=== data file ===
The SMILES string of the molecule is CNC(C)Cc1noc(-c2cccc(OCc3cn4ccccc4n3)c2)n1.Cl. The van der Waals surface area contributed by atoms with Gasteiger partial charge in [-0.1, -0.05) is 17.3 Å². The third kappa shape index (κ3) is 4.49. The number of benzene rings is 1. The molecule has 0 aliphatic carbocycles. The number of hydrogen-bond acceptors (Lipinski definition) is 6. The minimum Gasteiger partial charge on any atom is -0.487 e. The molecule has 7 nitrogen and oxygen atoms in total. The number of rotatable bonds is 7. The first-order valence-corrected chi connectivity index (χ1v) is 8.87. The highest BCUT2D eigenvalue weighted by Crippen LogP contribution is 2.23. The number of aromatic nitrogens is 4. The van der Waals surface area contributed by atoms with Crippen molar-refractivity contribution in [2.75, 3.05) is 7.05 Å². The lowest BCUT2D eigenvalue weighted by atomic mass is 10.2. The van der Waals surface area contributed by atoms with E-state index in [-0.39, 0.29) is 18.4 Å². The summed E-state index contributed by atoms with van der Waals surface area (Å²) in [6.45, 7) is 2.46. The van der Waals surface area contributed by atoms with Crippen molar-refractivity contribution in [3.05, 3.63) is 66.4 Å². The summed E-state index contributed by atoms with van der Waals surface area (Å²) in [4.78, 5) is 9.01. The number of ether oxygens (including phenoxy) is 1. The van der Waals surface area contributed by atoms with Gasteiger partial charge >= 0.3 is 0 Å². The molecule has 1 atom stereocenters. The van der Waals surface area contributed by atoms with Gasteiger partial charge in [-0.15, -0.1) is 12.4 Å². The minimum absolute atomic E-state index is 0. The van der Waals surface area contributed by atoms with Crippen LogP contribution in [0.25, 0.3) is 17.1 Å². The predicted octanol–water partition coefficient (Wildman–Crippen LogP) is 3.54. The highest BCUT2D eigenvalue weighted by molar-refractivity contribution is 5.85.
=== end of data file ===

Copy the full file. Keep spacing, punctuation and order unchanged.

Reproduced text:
The SMILES string of the molecule is CNC(C)Cc1noc(-c2cccc(OCc3cn4ccccc4n3)c2)n1.Cl. The van der Waals surface area contributed by atoms with Gasteiger partial charge in [-0.1, -0.05) is 17.3 Å². The third kappa shape index (κ3) is 4.49. The number of benzene rings is 1. The molecule has 0 aliphatic carbocycles. The number of hydrogen-bond acceptors (Lipinski definition) is 6. The minimum Gasteiger partial charge on any atom is -0.487 e. The molecule has 7 nitrogen and oxygen atoms in total. The number of rotatable bonds is 7. The first-order valence-corrected chi connectivity index (χ1v) is 8.87. The highest BCUT2D eigenvalue weighted by Crippen LogP contribution is 2.23. The number of aromatic nitrogens is 4. The van der Waals surface area contributed by atoms with Crippen molar-refractivity contribution in [2.75, 3.05) is 7.05 Å². The lowest BCUT2D eigenvalue weighted by atomic mass is 10.2. The van der Waals surface area contributed by atoms with E-state index in [-0.39, 0.29) is 18.4 Å². The summed E-state index contributed by atoms with van der Waals surface area (Å²) in [6.45, 7) is 2.46. The van der Waals surface area contributed by atoms with Crippen molar-refractivity contribution in [3.05, 3.63) is 66.4 Å². The summed E-state index contributed by atoms with van der Waals surface area (Å²) in [4.78, 5) is 9.01. The number of ether oxygens (including phenoxy) is 1. The van der Waals surface area contributed by atoms with Gasteiger partial charge >= 0.3 is 0 Å². The molecule has 1 atom stereocenters. The van der Waals surface area contributed by atoms with Gasteiger partial charge in [-0.15, -0.1) is 12.4 Å². The minimum absolute atomic E-state index is 0. The van der Waals surface area contributed by atoms with Crippen LogP contribution in [0.25, 0.3) is 17.1 Å². The predicted octanol–water partition coefficient (Wildman–Crippen LogP) is 3.54. The highest BCUT2D eigenvalue weighted by molar-refractivity contribution is 5.85.